We’ve all been fascinated with time in some point in our lives, and more often than not we’ve asked ourselves, “What if?” What if we put in extra 5 minutes of effort before a final? What if we didn’t guzzle down a litre of water before heading out into congested Banani 11, bladder exploding?
Life is full of what ifs, and that’s exactly how the TV series, 12 Monkeys, starts off. What if you could hit a reset button and take back every bad thing you’ve ever done? You’d hit it, right?
12 Monkeys falls under what you’d call a science fiction/mystery genre based around “time”. Released in 2015, the show distinguishes itself from other shows that dabble with time - such as Dr. Who or The Flash - mainly in the fact that the protagonists are ordinary people without special gadgets or super powers.
The story kicks off in a post-apocalyptic earth in the year 2043, ravaged by a fatal virus that wiped out 93.6% of the world’s population. Most left alive have turned into scavengers fighting, killing and stealing off each other to survive. Well, save for a group of scientists that have pinned their hopes to a machine that can send back people to the past, to potentially prevent the outbreak of the disease and erase this dismal future.
And that’s where James Cole (Aaron Stanford) comes in. After being a scavenger all his life, he stumbles upon this group of scientists, who convince him he must go back in time, especially after he hears an audio clip left by Dr. Cassandra Railly (Amanda Schull), a virologist from the past, specifically mentioning his name and instructing him to save the world. James Cole, convinced, splinters to the past to meet Dr. Railly and thus their journey unfolds, along with other friends who help along the way.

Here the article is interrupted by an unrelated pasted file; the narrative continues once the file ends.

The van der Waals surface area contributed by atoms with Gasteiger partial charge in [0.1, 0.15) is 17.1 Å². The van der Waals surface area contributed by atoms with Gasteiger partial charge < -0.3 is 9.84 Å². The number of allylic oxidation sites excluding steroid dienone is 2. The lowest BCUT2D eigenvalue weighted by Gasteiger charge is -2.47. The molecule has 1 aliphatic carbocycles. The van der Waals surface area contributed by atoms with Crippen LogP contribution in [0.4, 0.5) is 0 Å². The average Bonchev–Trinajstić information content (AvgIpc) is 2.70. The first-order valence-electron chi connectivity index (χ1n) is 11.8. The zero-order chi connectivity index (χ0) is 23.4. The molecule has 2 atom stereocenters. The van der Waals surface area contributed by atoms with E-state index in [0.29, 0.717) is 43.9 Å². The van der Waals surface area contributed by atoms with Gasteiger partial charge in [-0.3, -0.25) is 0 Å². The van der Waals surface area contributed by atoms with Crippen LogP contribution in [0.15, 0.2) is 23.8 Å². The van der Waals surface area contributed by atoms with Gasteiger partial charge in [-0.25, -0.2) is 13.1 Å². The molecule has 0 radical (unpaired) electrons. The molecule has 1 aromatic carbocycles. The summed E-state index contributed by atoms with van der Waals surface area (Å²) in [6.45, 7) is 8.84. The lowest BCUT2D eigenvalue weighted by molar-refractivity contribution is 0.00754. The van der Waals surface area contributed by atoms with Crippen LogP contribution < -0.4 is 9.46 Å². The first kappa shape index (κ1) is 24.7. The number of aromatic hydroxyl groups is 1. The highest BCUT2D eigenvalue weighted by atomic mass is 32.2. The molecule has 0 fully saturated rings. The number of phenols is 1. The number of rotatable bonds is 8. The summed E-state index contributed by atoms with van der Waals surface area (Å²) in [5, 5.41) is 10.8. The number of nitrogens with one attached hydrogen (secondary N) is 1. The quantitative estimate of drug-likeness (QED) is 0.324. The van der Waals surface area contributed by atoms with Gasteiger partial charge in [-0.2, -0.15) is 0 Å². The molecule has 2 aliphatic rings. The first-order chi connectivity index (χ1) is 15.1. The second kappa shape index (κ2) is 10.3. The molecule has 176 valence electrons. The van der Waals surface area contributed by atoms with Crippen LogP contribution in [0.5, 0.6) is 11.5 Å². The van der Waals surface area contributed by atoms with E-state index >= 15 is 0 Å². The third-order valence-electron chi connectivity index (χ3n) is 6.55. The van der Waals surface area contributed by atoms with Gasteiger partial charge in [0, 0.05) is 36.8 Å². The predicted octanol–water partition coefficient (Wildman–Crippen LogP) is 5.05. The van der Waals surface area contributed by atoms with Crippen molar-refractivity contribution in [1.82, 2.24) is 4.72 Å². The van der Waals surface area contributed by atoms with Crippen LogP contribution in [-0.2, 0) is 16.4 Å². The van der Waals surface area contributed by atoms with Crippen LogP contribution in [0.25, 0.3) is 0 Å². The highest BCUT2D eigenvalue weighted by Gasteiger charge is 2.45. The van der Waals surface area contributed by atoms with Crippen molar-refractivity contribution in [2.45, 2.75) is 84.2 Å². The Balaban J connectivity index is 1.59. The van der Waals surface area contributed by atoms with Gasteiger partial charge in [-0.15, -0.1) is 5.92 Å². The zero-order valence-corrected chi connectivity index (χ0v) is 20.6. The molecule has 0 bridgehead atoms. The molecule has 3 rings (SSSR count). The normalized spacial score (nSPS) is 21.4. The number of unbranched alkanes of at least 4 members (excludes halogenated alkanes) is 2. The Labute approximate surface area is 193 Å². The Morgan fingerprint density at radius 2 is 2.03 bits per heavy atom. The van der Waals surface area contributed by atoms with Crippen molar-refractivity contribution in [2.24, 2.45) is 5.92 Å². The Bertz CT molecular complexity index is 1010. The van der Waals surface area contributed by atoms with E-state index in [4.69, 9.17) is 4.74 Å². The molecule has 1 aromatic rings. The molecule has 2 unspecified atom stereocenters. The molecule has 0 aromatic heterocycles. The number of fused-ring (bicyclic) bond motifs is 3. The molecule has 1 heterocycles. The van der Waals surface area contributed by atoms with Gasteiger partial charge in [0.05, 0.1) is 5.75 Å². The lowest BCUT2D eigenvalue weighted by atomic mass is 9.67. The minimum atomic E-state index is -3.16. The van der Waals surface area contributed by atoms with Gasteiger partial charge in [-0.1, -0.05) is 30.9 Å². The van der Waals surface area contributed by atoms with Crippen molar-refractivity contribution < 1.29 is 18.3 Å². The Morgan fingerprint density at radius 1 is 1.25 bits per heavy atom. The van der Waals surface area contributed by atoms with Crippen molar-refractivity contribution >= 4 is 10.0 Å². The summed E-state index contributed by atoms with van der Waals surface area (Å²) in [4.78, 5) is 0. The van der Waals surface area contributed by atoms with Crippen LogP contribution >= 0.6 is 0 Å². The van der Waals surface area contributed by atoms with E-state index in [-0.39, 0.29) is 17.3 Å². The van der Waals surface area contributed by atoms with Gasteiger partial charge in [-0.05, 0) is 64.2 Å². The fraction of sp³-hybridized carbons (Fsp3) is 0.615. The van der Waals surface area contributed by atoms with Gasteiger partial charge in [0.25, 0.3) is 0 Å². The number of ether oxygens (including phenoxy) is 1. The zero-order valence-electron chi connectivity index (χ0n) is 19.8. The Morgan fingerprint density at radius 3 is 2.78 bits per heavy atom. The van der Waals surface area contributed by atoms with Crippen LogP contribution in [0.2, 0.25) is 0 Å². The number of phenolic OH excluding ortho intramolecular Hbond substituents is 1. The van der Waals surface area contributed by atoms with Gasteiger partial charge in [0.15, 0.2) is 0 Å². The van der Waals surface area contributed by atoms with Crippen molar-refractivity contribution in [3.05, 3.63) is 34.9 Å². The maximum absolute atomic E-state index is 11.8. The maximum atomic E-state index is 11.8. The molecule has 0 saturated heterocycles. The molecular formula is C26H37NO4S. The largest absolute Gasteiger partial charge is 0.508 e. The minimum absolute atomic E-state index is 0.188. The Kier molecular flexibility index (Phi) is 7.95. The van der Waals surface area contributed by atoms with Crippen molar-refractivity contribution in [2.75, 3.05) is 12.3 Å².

There are several instances of the butterfly effect in the show - small changes in past events rippling through time to completely change the future. A lot hinges on causality, and James Coles has numerous excursions to different timelines (2012, 2015, even as far back as 1943 and 1961) as well as encounters with people in these timelines who apparently remember Cole from before but who Cole fails to recognise. He finds out the past and future are intertwined, one causing the other in a cycle. What starts off as a mission to merely prevent the outbreak of disease quickly evolves into a race against time through time to save time, as James Cole eventually comes to confront the Army of the 12 Monkeys, an organisation lead by The Witness, who wants to destroy time itself and create an eternal “now” where the past, present and future coexist.
All in all, 12 Monkeys is an interesting watch, the plot not too complicated to create confusion nor too simple to make the show predictable. Add the unravelling romance between Cole and Dr. Railly to the mix, along with detailed fight scenes in the past, present, and future, betrayals and coups, and deaths make for a comprehensive watch too.
And arguably the coolest part of the show is the play on time itself, how it’s explained and how causality is portrayed in the series. And you have paradoxes too, when something from the future comes into contact with itself in the past.
What happens then? Explosions.
Mustafid Raiyan Khan is an excellent procrastinator and has mastered the art of doing nothing and regretting his nothingness even further. Help his endeavors at https://www.facebook.com/mustaaachio